Shin Bet Tried to Recruit One Be'er Sheva Bomber as a Collaborator

By Ha'aretz

The Shin Bet security service tried to recruit Naseem Jabari, one of the two bombers who carried out Tuesday's suicide bombings in Be'er Sheva as a collaborator. 16 people were killed in the twin attack on two city buses.

According to Jabari's cousin, Tareq Jabari, and his mother, Zinat, the future-bomber was handed a note while walking in Hebron, ordering him to report to the detention center in Gush Etzion to meet with a Shin Bet official. They said he visited the center, and told them that the Shin Bet agent tried to recruit him as a collaborator.

According to Jabari's family, the Shin Bet agent offered Naseem benefits, such as a magnetic card permitting work in Israel. But Jabari, who at that stage had apparently already been recruited by Hamas to carry out the suicide bombing, regarded the meeting with little significance.

The Prime Minister's office on Wednesday confirmed that a Shin Bet agent met with Jabari in April 2004. The chief of staff of the Israel Defense Forces warned Wednesday that Israel would "take care of those who support terror," singling out the Palestinian Authority, Syria and Hizbullah.

"We will take care of those who support terror," Lt. Gen. Moshe Ya'alon told a meeting of the Knesset House Committee. "That is those in the Palestinian Authority, the Hezbollah organization in Lebanon, in the terrorist command in Damascus, which operate with Syrian approval and those who provide funding and weapons to terrorist organizations."

The IDF chief refused to comment on Syrian involvement in terrorism, primarily the attacks in Be'er Sheva, but said that, "I don't want to get into the question of what we will do, but everyone who is responsible for terrorism against us will not sleep soundly."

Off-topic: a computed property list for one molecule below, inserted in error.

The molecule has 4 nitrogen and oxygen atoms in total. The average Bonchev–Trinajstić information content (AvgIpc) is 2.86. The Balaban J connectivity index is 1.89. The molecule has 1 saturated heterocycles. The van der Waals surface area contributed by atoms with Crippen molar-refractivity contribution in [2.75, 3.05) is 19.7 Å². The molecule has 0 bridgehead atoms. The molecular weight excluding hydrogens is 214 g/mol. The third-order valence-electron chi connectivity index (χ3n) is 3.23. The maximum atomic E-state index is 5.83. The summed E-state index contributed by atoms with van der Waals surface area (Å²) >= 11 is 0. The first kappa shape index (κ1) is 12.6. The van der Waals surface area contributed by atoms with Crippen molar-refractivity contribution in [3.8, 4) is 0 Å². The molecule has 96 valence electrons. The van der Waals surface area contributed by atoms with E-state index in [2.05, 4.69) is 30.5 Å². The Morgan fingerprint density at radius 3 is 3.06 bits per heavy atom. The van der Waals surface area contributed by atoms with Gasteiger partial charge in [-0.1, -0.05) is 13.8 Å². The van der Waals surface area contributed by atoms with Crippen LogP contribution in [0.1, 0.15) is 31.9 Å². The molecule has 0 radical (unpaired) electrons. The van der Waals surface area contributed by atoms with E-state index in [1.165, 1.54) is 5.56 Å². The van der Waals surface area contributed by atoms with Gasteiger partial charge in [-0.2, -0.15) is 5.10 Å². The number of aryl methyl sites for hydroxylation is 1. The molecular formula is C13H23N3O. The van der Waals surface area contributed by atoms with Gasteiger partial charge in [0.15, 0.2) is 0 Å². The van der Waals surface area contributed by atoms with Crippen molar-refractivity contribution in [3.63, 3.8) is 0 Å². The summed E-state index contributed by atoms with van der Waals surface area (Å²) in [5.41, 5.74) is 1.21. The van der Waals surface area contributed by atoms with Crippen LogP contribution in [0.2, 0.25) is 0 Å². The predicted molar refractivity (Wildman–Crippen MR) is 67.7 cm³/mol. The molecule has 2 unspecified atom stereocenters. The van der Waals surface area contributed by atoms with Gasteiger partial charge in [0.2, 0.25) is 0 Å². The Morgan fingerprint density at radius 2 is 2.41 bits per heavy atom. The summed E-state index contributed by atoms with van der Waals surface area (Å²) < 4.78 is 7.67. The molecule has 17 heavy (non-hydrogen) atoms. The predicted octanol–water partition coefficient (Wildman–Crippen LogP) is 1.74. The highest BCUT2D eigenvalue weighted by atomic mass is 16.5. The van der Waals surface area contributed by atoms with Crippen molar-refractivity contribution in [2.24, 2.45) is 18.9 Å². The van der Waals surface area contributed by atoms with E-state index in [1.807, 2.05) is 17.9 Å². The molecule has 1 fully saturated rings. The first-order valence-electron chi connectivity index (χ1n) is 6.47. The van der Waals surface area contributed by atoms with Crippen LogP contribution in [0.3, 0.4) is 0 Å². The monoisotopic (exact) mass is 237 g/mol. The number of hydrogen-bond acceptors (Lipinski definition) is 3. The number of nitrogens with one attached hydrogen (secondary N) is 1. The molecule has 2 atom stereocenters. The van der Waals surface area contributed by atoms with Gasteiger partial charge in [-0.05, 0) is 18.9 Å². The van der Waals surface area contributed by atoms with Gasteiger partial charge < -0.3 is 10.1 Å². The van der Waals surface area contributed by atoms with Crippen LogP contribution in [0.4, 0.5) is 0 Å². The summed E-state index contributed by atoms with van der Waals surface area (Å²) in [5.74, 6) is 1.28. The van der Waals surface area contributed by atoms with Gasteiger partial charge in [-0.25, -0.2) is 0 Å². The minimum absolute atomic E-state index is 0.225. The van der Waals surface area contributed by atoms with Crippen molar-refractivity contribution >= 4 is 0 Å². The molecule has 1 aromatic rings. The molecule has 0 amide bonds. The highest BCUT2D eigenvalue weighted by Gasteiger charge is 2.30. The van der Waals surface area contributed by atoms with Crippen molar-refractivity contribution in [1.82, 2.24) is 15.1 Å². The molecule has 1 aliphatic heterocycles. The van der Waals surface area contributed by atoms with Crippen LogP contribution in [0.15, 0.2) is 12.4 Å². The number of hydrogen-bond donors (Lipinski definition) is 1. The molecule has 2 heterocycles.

IDF troops surrounded Hebron on Wednesday morning, preventing anyone from entering or leaving. The West Bank city was the home of the two Hamas suicide bombers who blew themselves up on Be'er Sheva buses Tuesday afternoon, killing 16 people.

A senior military official told Ha'aretz on Tuesday that the Syrians continue to sponsor terror organizations operating out of Damascus, providing both logistical and financial backing. A high-placed source said, "It is not the PR departments of these organizations sitting in Damascus. It is their operational commands."

In October 2003, Israel Air Force warplanes struck targets close to Damascus several days after a suicide bomber killed more than 20 people in a Haifa restaurant. Israel at the time blamed Syria for its support for Islamic Jihad, which had dispatched the female bomber.

A 3-year-old boy was among those killed Tuesday, when two suicide bombers blew themselves up almost simultaneously on buses in the southern city; about 100 other people were wounded. Hamas claimed the attacks, the first suicide bombings inside Israel in five months. Of those killed in the attacks, 14 have been identified.

In response to the attack, Prime Minister Ariel Sharon and Defense Minister Shaul Mofaz decided in a Tuesday night meeting with top security officials that security forces will launch a military offensive in Hebron, the home of the suicide bombers Ahmed Kawasma and Nasim Jabri.